Listening to Addis Ababa in Kingston

This coming weekend it’s the annual EMP Pop Conference. This will be the fourth time I’ve spoken at the conference, which is an annual music nerd-fest of epic proportions. There’s so many interesting papers, discussions and performances going on that it’s hard to choose which to attend.

I co-presented a paper on screwed and chopped hip hop in 2007, then talked about soundclash in 2008, and finally, in 2011 I talked about collaborations between Jamaican dancehall artists and folks from foreign. This year it’s all about Addis Ababa. I decided to submit an abstract after reading about Benjamin Lebrave’s disappointment with contemporary Ethiopian music. Of course, those who have done a little reading of this blog or who know me know that I’m a pretty big fan of Ethiopia and Ethiopian music (shout out to Debo Band!). I have, however, been specifically interested in the reactions people have to the music they hear in Addis Ababa as well as the work of someone like Melaku Belay–emblematic of what one might call a recent traditional music renaissance (or perhaps just another approach to the traditional).

This means I’ve been listening to a whole pile of Ethiopian music here in Kingston, and I’ve renewed my big love for Teddy Afro and reminisced about the Ethiopian millennium…

Anyhow, if you’re interested in what Addis Ababa sounds like, I’ll be talking on the Repositioning Urban Pop panel on Friday, March 23, 2012, 9:00 – 11:00. Here’s the abstract:

‘Layers and layers of not-so-dope synths': Listening to the Music of Addis Ababa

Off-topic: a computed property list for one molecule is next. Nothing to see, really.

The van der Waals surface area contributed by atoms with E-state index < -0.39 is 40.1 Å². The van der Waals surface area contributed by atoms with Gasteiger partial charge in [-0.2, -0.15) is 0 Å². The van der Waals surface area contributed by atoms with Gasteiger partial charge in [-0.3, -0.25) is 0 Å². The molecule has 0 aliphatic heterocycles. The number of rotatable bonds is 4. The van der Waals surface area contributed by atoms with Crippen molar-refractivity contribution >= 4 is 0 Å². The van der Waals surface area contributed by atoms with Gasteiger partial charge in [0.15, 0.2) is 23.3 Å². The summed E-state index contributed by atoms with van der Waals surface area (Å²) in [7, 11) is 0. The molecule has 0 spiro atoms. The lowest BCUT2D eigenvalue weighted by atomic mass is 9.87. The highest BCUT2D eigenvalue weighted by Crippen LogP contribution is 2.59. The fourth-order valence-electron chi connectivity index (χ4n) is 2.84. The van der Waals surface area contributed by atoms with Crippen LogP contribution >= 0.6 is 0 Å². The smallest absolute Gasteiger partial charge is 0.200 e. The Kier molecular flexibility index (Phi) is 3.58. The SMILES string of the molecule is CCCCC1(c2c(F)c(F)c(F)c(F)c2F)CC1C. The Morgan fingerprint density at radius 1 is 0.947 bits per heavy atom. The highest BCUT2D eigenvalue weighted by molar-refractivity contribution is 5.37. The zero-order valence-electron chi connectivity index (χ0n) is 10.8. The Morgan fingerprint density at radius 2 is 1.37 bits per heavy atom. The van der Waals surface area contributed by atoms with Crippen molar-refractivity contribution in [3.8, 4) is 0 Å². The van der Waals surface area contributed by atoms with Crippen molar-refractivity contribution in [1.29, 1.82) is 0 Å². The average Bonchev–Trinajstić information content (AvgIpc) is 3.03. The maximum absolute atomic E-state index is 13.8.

In a recent Fader column, record-label head and African music affectionado Benjamin Lebrave spoke of a recent trip to Addis Ababa. He had become enamoured with a particular tune with a particular synthy sound. After a week in the city, he was disappointed, finding the music either equally as synthy but “not-as-dope”, traditional, or representative of a long-past jazz period. He left frustrated.

But frustration is Addis Ababa. The city is one that demands a renewed listening ear. For Western listeners, the pentatonic backbone of much Ethiopian popular music sounds awkward and grating, especially when played on a tinny synth. Traditional instruments like the masinquo and krar accompany jerky, difficult dance moves. And though Ethio-jazz, made famous outside of Ethiopia by Mulatu Astetke, is more comfortable listening, it is representative of the sound of Ethiopia during the end of Haile Selassie’s reign—the late 1960s and early 1970s.

There are “layers and layers” of music in Addis. Like the city, its music is a complex web of old and new, serious and playful, discordant and harmonious. Addis challenges the notion of metropolis as it also challenges the notion of contemporary popular music.

This paper will take a sonic trip to and through Addis Ababa, looking at the tensions between the traditional and the modern. From the music shops of the merkato that blast Amharic pop and Celine Dion in equal measures, to the Azmari bets where stories, songs and insults are served up alongside folk dancing by traditional performers and musicians called “azmaris”, to the new generation of musicians that are playing around with bits and bobs of Ethio-jazz, Addis Ababa redefines “dope”.

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